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Mercè Rodoreda: Jardí vora el mar (Garden by the Sea)

This is one of those gentle novels where there are seemingly not many firework but where the story gradually unfolds, leading, ultimately, to tragedy. It is set almost entirely in and around a summer residence somewhere outside Barcelona. Unusually for Rodoreda, the narrator is male. He had served in the army but after leaving the army, he took up a position as gardener for the owners of the house. Two of the owners have since died and he is now being retained for the new owners, whom the translator quaintly calls Senyoret Francesc and Senyoreta Rosamaria Bohigues (Senyoret and Senyoreta are the Catalan equivalent of the Spanish señor and señora). They are young, recently married and, seemingly, very happy together.

Our unnamed narrator had fallen in love with Cecilia, a housemaid of one of the previous owners. He had been hesitant but, eventually, after two months, makes his move and they are soon married. She is nineteen years younger than him but, despite that, she died at a young age, leaving him a widower. The couple had no children. He is happy in his role, though missing Cecilia, and we learn a lot about his gardening. He has a little house on the property and part of his duties are taking care of the property during the winter when the family are away, either in Barcelona or travelling. Sometimes this is easier than others, as there may well be builders or others he has to supervise.

He gets on well with most people, even though he is happy with his own company and he is treated (almost) as a member of the family. Indeed, on on some occasions, he can be seen as the interface between the family and their guests on the one hand and the staff on the other or, perhaps more accurately, between the well-off and less well-off.

There are various visitors to the house. Feliu Roca is a painter who likes painting the sea but gradually gets bored with it. His friend Eulàlia will later become a painter. Though we do not know this initially, she has a husband, Sebastià. He spends much time in Africa and even brings a live lion back from Africa. It is kept in a cage and our narrator becomes quite friendly with it. He is less friendly with the monkey when it appears.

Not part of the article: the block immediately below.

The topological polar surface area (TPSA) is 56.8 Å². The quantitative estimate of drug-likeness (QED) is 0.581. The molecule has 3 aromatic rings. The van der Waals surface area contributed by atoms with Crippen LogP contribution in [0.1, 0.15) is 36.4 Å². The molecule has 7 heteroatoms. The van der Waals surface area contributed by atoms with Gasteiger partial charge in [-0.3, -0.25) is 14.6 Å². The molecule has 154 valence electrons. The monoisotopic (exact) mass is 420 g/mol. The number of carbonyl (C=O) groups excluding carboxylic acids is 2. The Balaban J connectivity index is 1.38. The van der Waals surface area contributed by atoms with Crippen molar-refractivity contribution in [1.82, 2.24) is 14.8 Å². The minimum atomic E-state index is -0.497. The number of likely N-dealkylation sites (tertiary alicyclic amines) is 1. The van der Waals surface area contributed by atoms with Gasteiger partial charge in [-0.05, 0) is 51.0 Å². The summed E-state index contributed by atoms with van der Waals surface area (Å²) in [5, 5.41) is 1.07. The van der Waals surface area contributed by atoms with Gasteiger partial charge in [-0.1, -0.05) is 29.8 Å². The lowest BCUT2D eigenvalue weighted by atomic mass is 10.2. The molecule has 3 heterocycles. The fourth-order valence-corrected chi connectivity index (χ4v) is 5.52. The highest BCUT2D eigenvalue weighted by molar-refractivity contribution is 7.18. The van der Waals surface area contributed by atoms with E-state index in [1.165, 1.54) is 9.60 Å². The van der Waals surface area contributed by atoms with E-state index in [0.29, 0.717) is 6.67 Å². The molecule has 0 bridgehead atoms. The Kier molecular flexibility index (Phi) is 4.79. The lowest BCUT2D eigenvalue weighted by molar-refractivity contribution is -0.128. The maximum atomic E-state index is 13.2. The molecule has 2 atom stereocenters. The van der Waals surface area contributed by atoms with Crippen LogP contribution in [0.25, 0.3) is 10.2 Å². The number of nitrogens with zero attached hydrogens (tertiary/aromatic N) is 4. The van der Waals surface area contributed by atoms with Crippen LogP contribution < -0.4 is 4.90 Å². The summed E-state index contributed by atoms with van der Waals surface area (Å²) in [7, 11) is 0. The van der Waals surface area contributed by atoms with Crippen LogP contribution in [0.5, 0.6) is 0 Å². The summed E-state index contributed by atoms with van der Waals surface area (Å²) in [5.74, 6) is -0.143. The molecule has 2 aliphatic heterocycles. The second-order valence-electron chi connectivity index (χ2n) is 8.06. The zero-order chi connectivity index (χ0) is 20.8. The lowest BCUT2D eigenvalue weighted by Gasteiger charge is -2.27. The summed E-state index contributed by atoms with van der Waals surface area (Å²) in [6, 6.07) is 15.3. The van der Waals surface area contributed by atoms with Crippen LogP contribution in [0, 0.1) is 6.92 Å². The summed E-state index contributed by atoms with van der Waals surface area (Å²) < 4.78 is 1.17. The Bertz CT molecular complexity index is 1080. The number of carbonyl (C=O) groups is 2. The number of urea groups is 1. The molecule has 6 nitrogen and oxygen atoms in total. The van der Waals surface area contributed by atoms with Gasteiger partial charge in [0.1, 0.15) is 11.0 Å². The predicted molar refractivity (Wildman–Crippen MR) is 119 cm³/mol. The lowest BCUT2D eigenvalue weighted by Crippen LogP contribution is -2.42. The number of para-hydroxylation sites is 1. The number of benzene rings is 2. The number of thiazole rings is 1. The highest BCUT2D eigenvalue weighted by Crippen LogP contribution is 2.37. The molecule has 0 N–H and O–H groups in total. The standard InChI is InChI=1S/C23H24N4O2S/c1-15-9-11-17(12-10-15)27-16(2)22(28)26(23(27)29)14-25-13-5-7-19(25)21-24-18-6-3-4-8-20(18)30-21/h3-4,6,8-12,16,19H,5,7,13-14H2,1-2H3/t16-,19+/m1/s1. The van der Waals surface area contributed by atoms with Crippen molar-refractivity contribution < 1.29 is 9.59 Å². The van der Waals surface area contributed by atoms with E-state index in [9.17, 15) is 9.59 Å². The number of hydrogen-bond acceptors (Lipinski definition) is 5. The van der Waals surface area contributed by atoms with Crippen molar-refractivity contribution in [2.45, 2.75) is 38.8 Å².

There are also staff members, with whom he has a mixed relationship. He does not take to the housemaid, Miranda, for example, who is flirtatious and will have an affair with Francesc. This naturally causes quite a few problems. She will also have a slight disagreement with the lion.

There is an empty field next door but it is eventually bought by a rich man, Senyoret Bellom. He is building it primarily for his daughter and son-in-law and this takes some time. He and our narrator will get on well together and Senyoret Bellom will often ask our narrator for advice.

One day our narrator meets an elderly couple coming up from the station. They are looking for Rosamaria. It turns out that they have a son, Eugeni, and that they used to live nest door to Rosamaria’s family. Eugeni and Rosamaria were destined to be married till the much richer Francesc turned up. She decided to marry Francesc and Eugeni tells them he will give them five years and then he is coming for Rosamaria. Meanwhile, Eugeni has disappeared and his parents have come looking for him. Rosamaria is unable to help.

Senyoret Bellom’s house is eventually finished, receiving mixed reviews from the Bohigues household. However, things get very complicated when we learn that the son-in-law of Senyoret Bellom is none other than Eugeni. Eugeni becomes close to our narrator. Things seem to be getting generally worse. Rosamaria is also clearly not happy and has a sort of nervous breakdown. Even Feliu Roca is miserable. Eugeni suggests to our narrator that they run away to America together. Meanwhile, Sebastià has problems in Africa.

However, life goes on and we head into the last season of the book. This is when things not only go wrong but have a tragic element. All the while our gardener quietly observes events and is often dragged in to help out.

Rodoreda tells a beautiful story of, on the one hand, our quiet, gentle, well-respected gardener following both the course of nature as he plants his flowers, watches them grow and, on occasion, suffer the vicissitudes of both nature and humans, while following the actions of the humans around him – sometimes rash and foolhardy, sometimes sad, sometimes even joyous and, on the other, a group of people with their various issues ranging from love and romance to mental health. Those that come out best seem to be the ones who have a great love and respect for the natural world. Barcelona is mentioned and, indeed, our narrator does visit it once, but it is seen as a somewhat distant, remote and alien place. Life, indeed, the world, is in the garden, with the trees and bushes and flowers.

Publishing history

First published 1967 by Club Editor
First English translation by Open Letter in 2020
Translated by Martha Tennent and Maruxa Relaño